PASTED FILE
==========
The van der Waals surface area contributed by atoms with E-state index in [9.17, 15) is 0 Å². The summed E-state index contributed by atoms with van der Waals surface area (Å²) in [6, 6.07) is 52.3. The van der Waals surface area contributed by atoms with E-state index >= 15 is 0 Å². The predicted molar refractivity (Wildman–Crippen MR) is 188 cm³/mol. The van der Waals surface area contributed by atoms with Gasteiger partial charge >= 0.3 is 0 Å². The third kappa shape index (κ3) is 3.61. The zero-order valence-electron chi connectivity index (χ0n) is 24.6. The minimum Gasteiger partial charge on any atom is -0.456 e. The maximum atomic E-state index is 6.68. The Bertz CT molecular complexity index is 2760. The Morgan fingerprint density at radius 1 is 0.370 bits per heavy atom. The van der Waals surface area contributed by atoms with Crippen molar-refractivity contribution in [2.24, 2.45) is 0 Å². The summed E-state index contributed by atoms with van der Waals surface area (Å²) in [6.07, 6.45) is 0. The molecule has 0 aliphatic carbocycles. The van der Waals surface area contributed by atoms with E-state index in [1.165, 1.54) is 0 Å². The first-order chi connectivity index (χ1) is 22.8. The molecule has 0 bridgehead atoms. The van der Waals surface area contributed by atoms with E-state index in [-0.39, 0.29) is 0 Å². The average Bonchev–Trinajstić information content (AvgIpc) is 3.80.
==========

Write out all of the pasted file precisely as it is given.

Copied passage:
The van der Waals surface area contributed by atoms with E-state index in [9.17, 15) is 0 Å². The summed E-state index contributed by atoms with van der Waals surface area (Å²) in [6, 6.07) is 52.3. The van der Waals surface area contributed by atoms with E-state index >= 15 is 0 Å². The predicted molar refractivity (Wildman–Crippen MR) is 188 cm³/mol. The van der Waals surface area contributed by atoms with Gasteiger partial charge >= 0.3 is 0 Å². The third kappa shape index (κ3) is 3.61. The zero-order valence-electron chi connectivity index (χ0n) is 24.6. The minimum Gasteiger partial charge on any atom is -0.456 e. The maximum atomic E-state index is 6.68. The Bertz CT molecular complexity index is 2760. The Morgan fingerprint density at radius 1 is 0.370 bits per heavy atom. The van der Waals surface area contributed by atoms with Crippen molar-refractivity contribution in [2.24, 2.45) is 0 Å². The summed E-state index contributed by atoms with van der Waals surface area (Å²) in [6.07, 6.45) is 0. The molecule has 0 aliphatic carbocycles. The van der Waals surface area contributed by atoms with E-state index in [1.165, 1.54) is 0 Å². The first-order chi connectivity index (χ1) is 22.8. The molecule has 0 bridgehead atoms. The van der Waals surface area contributed by atoms with E-state index in [-0.39, 0.29) is 0 Å². The average Bonchev–Trinajstić information content (AvgIpc) is 3.80.